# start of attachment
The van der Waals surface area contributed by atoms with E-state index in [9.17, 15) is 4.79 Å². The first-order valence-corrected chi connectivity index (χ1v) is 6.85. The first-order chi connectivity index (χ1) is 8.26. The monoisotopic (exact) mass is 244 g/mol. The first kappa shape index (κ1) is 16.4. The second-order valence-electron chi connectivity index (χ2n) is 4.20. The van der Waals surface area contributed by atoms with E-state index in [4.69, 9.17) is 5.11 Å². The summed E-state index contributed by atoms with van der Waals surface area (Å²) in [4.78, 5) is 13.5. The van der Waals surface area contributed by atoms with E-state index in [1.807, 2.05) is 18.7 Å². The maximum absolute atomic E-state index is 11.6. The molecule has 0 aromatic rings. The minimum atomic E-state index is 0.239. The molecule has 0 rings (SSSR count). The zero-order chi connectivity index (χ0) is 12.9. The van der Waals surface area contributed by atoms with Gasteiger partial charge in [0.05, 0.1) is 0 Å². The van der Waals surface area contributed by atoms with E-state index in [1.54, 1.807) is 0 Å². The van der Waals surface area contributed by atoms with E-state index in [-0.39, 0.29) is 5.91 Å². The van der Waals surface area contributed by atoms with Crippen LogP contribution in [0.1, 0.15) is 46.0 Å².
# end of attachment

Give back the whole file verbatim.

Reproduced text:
The van der Waals surface area contributed by atoms with E-state index in [9.17, 15) is 4.79 Å². The first-order valence-corrected chi connectivity index (χ1v) is 6.85. The first-order chi connectivity index (χ1) is 8.26. The monoisotopic (exact) mass is 244 g/mol. The first kappa shape index (κ1) is 16.4. The second-order valence-electron chi connectivity index (χ2n) is 4.20. The van der Waals surface area contributed by atoms with E-state index in [4.69, 9.17) is 5.11 Å². The summed E-state index contributed by atoms with van der Waals surface area (Å²) in [4.78, 5) is 13.5. The van der Waals surface area contributed by atoms with E-state index in [1.807, 2.05) is 18.7 Å². The maximum absolute atomic E-state index is 11.6. The molecule has 0 aromatic rings. The minimum atomic E-state index is 0.239. The molecule has 0 rings (SSSR count). The zero-order chi connectivity index (χ0) is 12.9. The van der Waals surface area contributed by atoms with Gasteiger partial charge in [0.05, 0.1) is 0 Å². The van der Waals surface area contributed by atoms with E-state index in [1.54, 1.807) is 0 Å². The van der Waals surface area contributed by atoms with E-state index in [-0.39, 0.29) is 5.91 Å². The van der Waals surface area contributed by atoms with Crippen LogP contribution in [0.1, 0.15) is 46.0 Å².